As the failure of SVB showed, it doesn’t take much these days to trigger a digital bank run.
The Fed’s hawkish rate pause is a temporary gift to banks. It buys them a little time to get a handle on their capital positions. Though it’s really nothing more than a token nod.
What can a bank really do to rebalance its bond holdings in a month’s time?
The rate pause, in reality, only serves to delay the inevitable banking crisis. But that’s not all…
The rate pause also comes at the risk of greater price inflation. Interest rates, while much higher than in early 2022, are still accommodative. Commercial banks can still use the Fed’s discount window to obtain credit at a price that’s less than the core CPI rate.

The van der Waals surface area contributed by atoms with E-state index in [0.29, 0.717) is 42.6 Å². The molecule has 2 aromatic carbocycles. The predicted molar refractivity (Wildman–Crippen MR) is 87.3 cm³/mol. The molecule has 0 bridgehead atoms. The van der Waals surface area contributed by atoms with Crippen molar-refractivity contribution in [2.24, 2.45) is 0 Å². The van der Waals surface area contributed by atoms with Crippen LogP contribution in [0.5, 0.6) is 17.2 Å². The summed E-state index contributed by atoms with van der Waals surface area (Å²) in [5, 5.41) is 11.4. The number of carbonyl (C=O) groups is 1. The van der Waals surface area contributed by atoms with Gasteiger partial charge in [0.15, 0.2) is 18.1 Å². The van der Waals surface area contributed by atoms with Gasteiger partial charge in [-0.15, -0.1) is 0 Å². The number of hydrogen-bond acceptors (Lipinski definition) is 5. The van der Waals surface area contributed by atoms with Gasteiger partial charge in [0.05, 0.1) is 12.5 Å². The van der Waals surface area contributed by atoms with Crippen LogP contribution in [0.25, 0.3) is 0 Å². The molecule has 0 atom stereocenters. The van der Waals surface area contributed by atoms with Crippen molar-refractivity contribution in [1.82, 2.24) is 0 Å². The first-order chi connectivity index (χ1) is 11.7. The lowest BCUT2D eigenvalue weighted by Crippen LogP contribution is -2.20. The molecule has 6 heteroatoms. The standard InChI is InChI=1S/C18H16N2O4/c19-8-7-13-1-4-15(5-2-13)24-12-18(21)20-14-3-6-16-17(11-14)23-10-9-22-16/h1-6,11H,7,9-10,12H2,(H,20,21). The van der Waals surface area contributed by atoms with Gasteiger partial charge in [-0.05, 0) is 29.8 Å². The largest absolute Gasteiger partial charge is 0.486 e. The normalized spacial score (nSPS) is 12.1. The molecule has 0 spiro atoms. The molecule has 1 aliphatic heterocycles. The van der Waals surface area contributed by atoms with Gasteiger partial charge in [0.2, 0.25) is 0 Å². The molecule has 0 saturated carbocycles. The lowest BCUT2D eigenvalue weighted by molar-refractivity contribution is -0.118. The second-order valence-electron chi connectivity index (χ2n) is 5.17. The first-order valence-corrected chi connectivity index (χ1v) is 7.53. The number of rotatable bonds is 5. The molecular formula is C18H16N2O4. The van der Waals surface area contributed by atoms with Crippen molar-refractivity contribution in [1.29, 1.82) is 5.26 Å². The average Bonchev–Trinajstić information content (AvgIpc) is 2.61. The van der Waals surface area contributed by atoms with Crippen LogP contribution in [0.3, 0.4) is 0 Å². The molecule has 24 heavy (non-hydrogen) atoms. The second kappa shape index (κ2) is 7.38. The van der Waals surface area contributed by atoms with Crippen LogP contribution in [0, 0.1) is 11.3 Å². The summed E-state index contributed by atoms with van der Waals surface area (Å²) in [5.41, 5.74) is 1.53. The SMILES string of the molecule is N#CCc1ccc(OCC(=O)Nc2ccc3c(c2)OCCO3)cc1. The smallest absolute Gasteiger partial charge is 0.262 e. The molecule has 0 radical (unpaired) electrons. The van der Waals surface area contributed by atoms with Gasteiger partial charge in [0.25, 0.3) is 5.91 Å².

This is partly why the major stock market indexes are making a concerted run at their record highs. So too, this is partly why residential real estate prices in many cities are still largely unaffordable. Rate hikes have done little to contain asset price inflation.
By pausing, the Fed’s taking a risky gamble. Should consumer price inflation push higher, the supposed hawkish rate pause will go down as another great big Fed policy mistake.
Moreover, to correct this mistake, the Fed will have to jack up interest rates even higher than if it hadn’t paused in the first place.
Should we expect anything different?
The Fed’s latest actions are consistent with its historical inflationary bias. Remember, the Fed has an inflation target of 2%. By this, it deliberately promotes the continuous increase in prices.
This inflationary bias is based on the belief that deflation is more disruptive to economic stability than inflation. So out of utmost caution, and to keep the government coffers full, central bankers err on the side of inflation.